MasterCard isn’t the first credit card company to think outside the box (and they won’t be the last). American Express launched a BNPL-style service in 2017, with its cardholders utilizing installment payment plans for nearly $4 billion in purchases. The “Pay It, Plan It” program directs AMEX to pay a card transaction right after it’s made through a linkage with the consumer’s bank account, and then permits consumers to turn that card transaction into a short-term installment plan for a small fee8. As mentioned, traditionally the merchants pay these types of fees, meaning AMEX is shifting this cost to the consumers – another example of the many ways the term BNPL is no longer a one-size-fits-all product.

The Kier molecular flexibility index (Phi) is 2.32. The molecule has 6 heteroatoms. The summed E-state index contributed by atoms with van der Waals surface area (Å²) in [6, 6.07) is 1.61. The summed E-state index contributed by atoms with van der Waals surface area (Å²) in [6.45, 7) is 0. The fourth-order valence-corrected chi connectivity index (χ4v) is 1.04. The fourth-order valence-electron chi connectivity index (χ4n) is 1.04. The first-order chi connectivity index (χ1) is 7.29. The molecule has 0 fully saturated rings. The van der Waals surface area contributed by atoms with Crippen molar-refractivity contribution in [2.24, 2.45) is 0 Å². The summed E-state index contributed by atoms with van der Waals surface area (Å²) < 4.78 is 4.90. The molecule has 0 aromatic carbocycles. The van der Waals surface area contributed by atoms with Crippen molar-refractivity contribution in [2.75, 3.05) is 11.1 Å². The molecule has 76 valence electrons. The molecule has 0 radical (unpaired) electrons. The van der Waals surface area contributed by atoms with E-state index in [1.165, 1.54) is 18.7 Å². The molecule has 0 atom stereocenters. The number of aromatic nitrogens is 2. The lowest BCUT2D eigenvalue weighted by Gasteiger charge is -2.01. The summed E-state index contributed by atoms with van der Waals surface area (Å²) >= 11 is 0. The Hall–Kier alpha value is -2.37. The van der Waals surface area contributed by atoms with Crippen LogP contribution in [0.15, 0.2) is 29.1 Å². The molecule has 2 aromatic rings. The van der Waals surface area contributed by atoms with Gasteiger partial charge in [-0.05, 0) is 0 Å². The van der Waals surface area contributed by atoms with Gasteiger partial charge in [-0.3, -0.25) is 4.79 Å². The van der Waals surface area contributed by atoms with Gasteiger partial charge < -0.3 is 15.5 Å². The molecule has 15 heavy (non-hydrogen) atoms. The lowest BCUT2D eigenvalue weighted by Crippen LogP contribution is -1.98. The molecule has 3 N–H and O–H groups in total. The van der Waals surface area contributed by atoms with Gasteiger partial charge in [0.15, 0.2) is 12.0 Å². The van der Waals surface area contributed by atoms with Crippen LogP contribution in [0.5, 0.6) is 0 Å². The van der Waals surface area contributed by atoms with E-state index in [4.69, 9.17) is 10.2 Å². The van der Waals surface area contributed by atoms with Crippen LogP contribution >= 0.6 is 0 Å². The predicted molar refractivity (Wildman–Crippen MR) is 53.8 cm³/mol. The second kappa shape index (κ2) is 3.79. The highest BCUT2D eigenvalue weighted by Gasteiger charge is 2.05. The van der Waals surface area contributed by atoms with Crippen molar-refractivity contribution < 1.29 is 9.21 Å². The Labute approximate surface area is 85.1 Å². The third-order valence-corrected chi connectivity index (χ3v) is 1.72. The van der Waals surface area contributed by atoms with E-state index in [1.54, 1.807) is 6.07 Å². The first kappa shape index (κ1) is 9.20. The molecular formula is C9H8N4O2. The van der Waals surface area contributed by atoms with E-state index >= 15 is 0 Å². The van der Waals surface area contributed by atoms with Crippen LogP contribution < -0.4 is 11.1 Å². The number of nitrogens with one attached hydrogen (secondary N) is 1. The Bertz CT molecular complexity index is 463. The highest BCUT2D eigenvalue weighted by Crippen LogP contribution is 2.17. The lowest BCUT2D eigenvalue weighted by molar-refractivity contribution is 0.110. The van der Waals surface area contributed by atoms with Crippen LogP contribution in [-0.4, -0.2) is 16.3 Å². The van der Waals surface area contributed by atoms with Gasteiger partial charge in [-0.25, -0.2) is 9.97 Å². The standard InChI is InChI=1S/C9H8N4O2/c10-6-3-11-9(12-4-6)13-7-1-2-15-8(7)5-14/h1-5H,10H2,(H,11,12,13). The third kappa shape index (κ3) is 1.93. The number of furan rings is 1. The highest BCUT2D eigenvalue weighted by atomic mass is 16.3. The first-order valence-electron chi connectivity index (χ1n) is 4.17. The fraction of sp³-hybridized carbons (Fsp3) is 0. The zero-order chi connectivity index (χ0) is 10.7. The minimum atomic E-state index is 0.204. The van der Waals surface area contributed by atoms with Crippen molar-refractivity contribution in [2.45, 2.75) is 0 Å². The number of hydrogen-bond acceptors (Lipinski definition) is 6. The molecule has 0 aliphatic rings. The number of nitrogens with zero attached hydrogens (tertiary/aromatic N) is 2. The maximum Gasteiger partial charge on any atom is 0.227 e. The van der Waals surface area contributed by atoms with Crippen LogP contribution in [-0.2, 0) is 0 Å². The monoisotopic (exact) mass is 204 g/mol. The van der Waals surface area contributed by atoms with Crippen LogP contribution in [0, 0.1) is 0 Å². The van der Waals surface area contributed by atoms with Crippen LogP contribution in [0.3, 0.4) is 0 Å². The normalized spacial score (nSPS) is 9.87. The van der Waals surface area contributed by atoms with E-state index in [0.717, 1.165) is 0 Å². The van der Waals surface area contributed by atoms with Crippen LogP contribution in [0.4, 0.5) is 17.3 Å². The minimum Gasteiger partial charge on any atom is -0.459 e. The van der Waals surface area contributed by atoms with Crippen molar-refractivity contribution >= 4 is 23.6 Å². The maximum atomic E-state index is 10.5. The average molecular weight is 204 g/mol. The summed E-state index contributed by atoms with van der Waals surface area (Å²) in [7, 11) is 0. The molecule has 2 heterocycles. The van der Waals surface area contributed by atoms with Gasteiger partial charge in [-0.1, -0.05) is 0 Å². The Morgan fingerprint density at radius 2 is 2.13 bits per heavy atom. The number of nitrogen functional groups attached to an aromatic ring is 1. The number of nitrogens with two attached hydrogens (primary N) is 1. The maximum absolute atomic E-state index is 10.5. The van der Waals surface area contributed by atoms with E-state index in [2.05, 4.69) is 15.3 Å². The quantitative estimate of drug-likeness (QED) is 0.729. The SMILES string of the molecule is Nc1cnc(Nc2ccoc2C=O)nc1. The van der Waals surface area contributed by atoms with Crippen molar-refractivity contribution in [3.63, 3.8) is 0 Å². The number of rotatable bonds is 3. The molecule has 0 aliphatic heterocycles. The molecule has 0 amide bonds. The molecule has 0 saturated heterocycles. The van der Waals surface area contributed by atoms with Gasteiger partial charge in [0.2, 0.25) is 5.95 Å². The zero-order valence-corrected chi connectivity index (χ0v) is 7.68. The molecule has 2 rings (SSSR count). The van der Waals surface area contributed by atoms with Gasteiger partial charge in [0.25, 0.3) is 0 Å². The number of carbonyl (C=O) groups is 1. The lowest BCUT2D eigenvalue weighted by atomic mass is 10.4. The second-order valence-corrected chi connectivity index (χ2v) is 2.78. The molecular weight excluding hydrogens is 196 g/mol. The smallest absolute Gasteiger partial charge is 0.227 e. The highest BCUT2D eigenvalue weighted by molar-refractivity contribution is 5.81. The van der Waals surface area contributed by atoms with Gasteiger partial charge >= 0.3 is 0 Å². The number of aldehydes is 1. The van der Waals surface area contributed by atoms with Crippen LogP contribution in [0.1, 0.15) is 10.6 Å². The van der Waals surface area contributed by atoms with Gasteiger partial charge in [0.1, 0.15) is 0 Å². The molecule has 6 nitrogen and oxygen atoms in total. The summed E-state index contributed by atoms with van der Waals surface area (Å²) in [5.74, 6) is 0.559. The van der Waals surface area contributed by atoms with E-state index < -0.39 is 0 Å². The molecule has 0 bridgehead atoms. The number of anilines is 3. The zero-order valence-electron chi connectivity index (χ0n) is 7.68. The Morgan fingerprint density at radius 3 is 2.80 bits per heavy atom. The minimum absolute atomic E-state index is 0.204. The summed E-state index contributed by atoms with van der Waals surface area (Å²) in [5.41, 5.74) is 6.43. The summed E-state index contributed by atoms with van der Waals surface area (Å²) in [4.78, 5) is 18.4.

By utilizing some of the most-loved aspects of BNPL, credit cards can help ensure their ongoing relevance. And at the same time, evolving their lending methodology and risk decisioning processes could help them widen their net. For example, “alternative data can be used to better underwrite loans for consumers who fall outside of traditional credit metrics,” like the unbanked or underbanked (who usually love BNPL), particularly in regions where it’s very difficult for the average consumer to build credit because spending profiles have changed9. Using technology to better access and aggregate real-time data to make better credit decisions can also potentially provide an easier intersection of BNPL and credit cards – better data and instant decisioning means less risk, allowing providers to offer more personalized payment plans. As Jim Marous put it, “financial institutions must deliver innovative credit options, on-demand, in an almost instantaneous manner” to capture the hearts (and wallets) of their target audience10.